I didn’t read much between the last Book Discovery post and this one because first I was engaged with the epub and now I am contemplating a slow transition towards being a FT writer on my own. So fiction has been pushed out of the way as you can see below.
Third Girl by Agatha Christie
As per usual, I was tricked and I must say I’m one of the ones who like being tricked by a mystery and that’s part of the reason why I personally think Christie mysteries are purer than contemporary mystery. While they tend to be more character driven than Christie’s, I at least feel that the flatness in some of the plots I’ve encountered goes directly counter to what I really enjoy about a mystery. Then again, that’s just me.
The Courage to Be Creative: How to Believe in Yourself, Your Dreams and Ideas, and Your Creative Career Path by Doreen Virtue
Absolutely what I need if my doubts ever kick in about being a writer, highly inspirational despite the fact that I don’t have any spiritual beliefs and have a need to translate all the author’s references to divineness into something else but that doesn’t harm the value I took out from this book. I gave this 5 stars on Amazon ultimately because this book made me realise that I actually have far more courage than I gave myself credit for.
2k to 10k: Writing Faster, Writing Better, and Writing More of What You Love by Rachel Aaron
I’m yet to test all the advice contained here but they speak of common sense to me and I think the overall book has good utility value. I didn’t get this book entertaining notions that it would contain ground breaking advice so I wasn’t disillusioned as one review I read on Amazon seemed to indicate the reader was. Also, I think I share with Rachel a tendency towards planning as opposed to winging it (but I do some winging in my writing, it’s just that I never actually start writing one word on MS word without some planning first no matter how rudimentary) so some of her approach are already part of my own modus operandi but I did pick up procedures that seem more safe-proof against dead corners.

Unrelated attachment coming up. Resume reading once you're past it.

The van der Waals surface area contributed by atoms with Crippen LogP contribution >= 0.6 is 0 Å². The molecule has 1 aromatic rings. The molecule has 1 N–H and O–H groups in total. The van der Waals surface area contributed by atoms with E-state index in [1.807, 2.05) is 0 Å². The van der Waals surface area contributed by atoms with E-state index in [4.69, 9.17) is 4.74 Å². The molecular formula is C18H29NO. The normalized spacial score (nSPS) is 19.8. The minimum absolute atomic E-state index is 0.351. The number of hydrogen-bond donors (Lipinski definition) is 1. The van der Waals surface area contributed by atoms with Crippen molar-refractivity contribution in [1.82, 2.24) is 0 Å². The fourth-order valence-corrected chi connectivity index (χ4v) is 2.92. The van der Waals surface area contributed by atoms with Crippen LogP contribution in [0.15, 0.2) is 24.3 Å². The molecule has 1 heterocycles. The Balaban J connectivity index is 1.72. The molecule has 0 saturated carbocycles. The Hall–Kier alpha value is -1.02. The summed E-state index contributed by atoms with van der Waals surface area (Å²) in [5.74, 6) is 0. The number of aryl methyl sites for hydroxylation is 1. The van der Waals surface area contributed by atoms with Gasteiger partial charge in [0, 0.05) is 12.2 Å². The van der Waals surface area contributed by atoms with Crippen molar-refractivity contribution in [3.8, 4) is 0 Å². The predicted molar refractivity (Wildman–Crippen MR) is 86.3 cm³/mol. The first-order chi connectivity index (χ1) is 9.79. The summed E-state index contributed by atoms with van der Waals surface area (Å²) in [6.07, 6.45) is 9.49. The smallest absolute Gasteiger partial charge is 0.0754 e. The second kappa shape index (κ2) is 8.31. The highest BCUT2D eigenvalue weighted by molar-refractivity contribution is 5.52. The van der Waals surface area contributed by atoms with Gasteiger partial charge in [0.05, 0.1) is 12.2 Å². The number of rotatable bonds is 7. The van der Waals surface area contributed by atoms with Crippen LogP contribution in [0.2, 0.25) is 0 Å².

Write The Fight Right by Alan Baxter
This is actually a reference given to me by my friend Darcy Conroy when I was going insane with the revision of the fight scene in Thread part 2 that was published in issue 2 of Excursions. I flipped through it quickly and I think it’s actually more useful for empty-handed combat which wasn’t what I needed but I still took away some useful things about writing fight scenes from this book. Plus, it’s a quick read, contains a list of important points aka cheat sheets at the end and contains an example written by the author.
Angels Astrology 101: Discover the Angles connected with your Birth Chart by Doreen Virtue
I flipped through this and took down descriptions for myself, family and friends on an idle night. It seems pretty interesting to compare what this books says about particular people and my own perception of them. I bought this from Amazon Kindle thinking that it could potentially be useful for characterisation and I think it will be when I’m stuck which I often am for making up characters.